We haven't had a chance to fully test this product yet, but we've assembled this helpful overview of relevant information on it.
The large body EOS-1D C DSLR by Canon employs a 3.2-inch fixed Clear View II TFT LCD screen with 1,040,000-dot resolution, enabled Full HD 1080p video capture at up to 60 fps, and an 18.1-megapixel full frame CMOS image sensor. The EOS-1D C additionally features 4K image capture support, a 61 point AF system, 2 DIGIC 5+ processors, and a rechargeable LP-E4N lithium-ion battery power supply.
– 3.2-inch Clear View II TFT LCD monitor with 1,040,000-dot resolution
– 18.1-megapixel CMOS image sensor
– 1080p video capture at up to 60 fps
– 4K image capture support
– 61 point AF system
– Dual DIGIC 5+ processors
– Rechargeable lithium-ion battery
Digital Trends’ Camera Buying Tips:
What Should I look for in an LCD Display?
Camera manufacturers market display size quite prominently because it’s easy to visualize, but other factors also come into play. Resolution (usually measured in the number of pixels, like 461K) will determine how clear the display looks, and brightness will help determine whether it gets washed out when shooting outdoors. An optical viewfinder makes a great backup when shooting with a less-than-ideal LCD.
LCD screens are measured diagonally and 2.5 inches is a common size. We prefer even larger ones, up to 3 inches. If your eyesight is a bit challenged, definitely look for a larger LCD. Screens are measured in pixels, just like image size. Again, the more pixels, the better the image you’ll see on screen.
What are my options?
There are two basic types of digital cameras-point-and-shoot and D-SLRs (Digital Single Lens Reflex). Point and shoot digicams-or as we like to call them “aim and forget”-make up the vast majority of models sold (over 90 percent). The reason is simple: in a single gadget you have everything you need to take good photos. Just aim, zoom in on your subject, press the shutter and the camera does all the work. More sophisticated D-SLRs have interchangeable lenses that let you unleash your inner Annie Leibovitz-they offer higher quality, faster response time and more flexibility. They also are a lot heavier and cost much more. Your decision between the two is purely personal and totally dependent on your level of commitment to photography. No matter which way you go there are basics that hold true for all cameras. Learning them will help you make the right decision.
Don’t Buy Til You Try
One final bit of advice. Never, ever buy a camera purely on its specs or a few positive reviews. What looks good on paper, and what feels good to one person, isn’t necessarily going to be the perfect camera for you. Patronize shops that allow you to spend a lot of hands-on time with your prospective models. Cameras are extremely touchy-feely products, and the truth is that most of them include similar feature sets and take decent pictures. But they come in a wide variety of shapes and sizes, and you’ll be spending many hours with one of them in your hands. Long-term comfort is perhaps the most important factor of all.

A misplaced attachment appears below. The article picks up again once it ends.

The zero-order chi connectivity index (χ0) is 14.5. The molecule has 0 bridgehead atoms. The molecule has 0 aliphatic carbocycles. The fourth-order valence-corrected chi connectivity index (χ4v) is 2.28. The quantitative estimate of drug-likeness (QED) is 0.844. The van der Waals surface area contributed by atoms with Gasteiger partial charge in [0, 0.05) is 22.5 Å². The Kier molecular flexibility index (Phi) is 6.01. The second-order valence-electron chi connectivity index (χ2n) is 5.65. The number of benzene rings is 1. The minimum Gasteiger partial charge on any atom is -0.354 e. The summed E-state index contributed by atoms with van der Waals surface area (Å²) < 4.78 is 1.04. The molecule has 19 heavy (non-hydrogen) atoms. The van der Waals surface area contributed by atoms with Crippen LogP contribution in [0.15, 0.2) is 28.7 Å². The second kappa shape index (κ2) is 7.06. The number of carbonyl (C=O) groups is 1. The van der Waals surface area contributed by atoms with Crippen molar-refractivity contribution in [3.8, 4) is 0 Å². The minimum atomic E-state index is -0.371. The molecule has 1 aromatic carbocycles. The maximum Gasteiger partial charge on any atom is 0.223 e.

How many megapixels do I need?
In 2000, the answer to this question was “more is always better.” In 2010, the answer is more likely “if you have to ask, you have enough.” Even the cheapest cameras these days typically pack eight or more megapixels onto a sensor, which produces superb 4 x 6 prints, all the way up to 8 x 10, and sometimes more. The physical size and quality of the image sensor along with the corresponding optics play a much bigger role in image quality than megapixels alone, so don’t be fooled into thinking more megapixels will produce better photographs. Unless you’re planning to blow up shots to poster or billboard size, any modern camera has enough resolution.
When you’re researching different cameras, manufacturers will state the maximum file (or picture) size you can take. In the case of a 6 megapixel (MP) camera, it’s 2816 horizontal pixels x 2112 vertical pixels, with 7MP it’s 3072 x 2304 and so on. Simply multiply the numbers and you get the effective resolution of the imaging device. We suggest you avoid anything less than 6 or 7MP at this point unless you’re looking for an inexpensive camera for the kids.
Pros have access to 21-megapixel imagers in very expensive D-SLRs. You don’t have to go this route or spend that much money for great everyday photos. However, 6MP should be your minimum and if you plan on making very large prints, such as 13x19s, or you feel you’re going to experiment cropping photos with imaging software, consider 8- or more megapixels. There are no hard and fast rules since so much depends on your final end use
What are some basics I should look for?
Your new digital camera should have these key features:
- At least a 6MP imaging device for a D-SLR
- At least a 7MP imager for a point-and-shoot
- Optical zoom of 3x, not just a digital zoom
- The highest quality optics
- A large LCD screen; the more pixels, the better the quality
- The widest range for aperture (f/stops), shutter speed and ISO
- An AF Illuminator or AF Assist mode for best flash shots in dim light
- A variety of Scene Modes for more convenient shooting in a variety of situations
- Make sure you do your own ergonomic hands-on test